When an alleged trustee denies the existence of a trust or seeks to add terms to their own benefit, a plaintiff seeking to prove the trust will likely need evidence like this: evidence from uninterested parties corroborating the creation of the trust, admissions by the trustee as to the existence of the trust, or ideally both. While the law today does not require corroboration of the acceptance of the obligation of secret trust, it would be very difficult to prove a secret trust based only on the word of the person who would benefit under that trust.
The court will also look at what makes sense in the circumstances. In Bergler, the Court of Appeal noted the trial judge’s observation that the stated purpose of the trust – to put her niece on better financial footing and allow her to continue her education – was inconsistent with the appellant’s position that he did not have to deliver the assets to the niece until his death.
The Court of Appeal referred with approval to Professor Waters’ observation that once the deceased’s communication of the trust obligation is established, acceptance can be spelled out of the silence of the trustee: “Any person having received a request of this nature would be bound to say something if he rejected the idea that he himself should not enjoy the property”. If the appellant intended to retain the assets contrary to her wishes, then he was required to tell her that. This would have allowed the deceased to take steps to prepare a will which set out the testamentary wishes that the appellant refused to follow.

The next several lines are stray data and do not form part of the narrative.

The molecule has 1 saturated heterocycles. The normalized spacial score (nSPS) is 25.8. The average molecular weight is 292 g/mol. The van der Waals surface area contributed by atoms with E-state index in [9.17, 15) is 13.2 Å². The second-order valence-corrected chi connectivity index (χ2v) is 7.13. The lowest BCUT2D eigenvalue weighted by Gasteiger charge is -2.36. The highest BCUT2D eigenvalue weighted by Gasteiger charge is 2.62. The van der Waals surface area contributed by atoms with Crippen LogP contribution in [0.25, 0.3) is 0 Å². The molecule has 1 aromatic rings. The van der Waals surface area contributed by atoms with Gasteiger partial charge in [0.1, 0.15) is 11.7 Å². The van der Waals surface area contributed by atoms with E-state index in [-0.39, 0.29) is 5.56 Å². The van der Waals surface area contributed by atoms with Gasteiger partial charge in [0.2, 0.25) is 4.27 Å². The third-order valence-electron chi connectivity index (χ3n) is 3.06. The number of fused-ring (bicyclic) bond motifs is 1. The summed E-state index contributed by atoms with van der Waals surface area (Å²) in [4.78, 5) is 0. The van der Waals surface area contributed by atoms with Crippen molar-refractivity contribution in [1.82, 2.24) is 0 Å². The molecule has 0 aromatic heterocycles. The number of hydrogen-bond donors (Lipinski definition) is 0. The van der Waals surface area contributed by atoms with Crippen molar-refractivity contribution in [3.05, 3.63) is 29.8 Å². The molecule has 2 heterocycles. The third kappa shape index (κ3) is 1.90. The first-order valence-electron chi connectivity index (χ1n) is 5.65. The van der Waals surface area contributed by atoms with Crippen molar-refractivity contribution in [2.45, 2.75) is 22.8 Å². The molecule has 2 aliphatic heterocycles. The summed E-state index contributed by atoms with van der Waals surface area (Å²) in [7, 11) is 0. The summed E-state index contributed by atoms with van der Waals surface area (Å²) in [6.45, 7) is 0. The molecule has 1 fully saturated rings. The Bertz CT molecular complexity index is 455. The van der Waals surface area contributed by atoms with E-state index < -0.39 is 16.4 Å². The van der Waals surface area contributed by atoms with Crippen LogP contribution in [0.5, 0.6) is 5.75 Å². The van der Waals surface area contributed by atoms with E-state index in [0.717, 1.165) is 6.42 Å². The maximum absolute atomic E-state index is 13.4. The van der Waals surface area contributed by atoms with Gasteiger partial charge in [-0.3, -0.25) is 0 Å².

Finally, the Court of Appeal confirmed that acceptance by one joint owner of an obligation of secret trust severs a joint tenancy. The idea that the legal owner may not be the beneficial owner is nothing new. However, in this case the Court of Appeal confirmed that if one joint owner instructs the second joint owner that he is to hold her interest in trust (and the second owner agrees), then the joint tenancy is severed, and the second owner now holds the first owner’s interest in trust.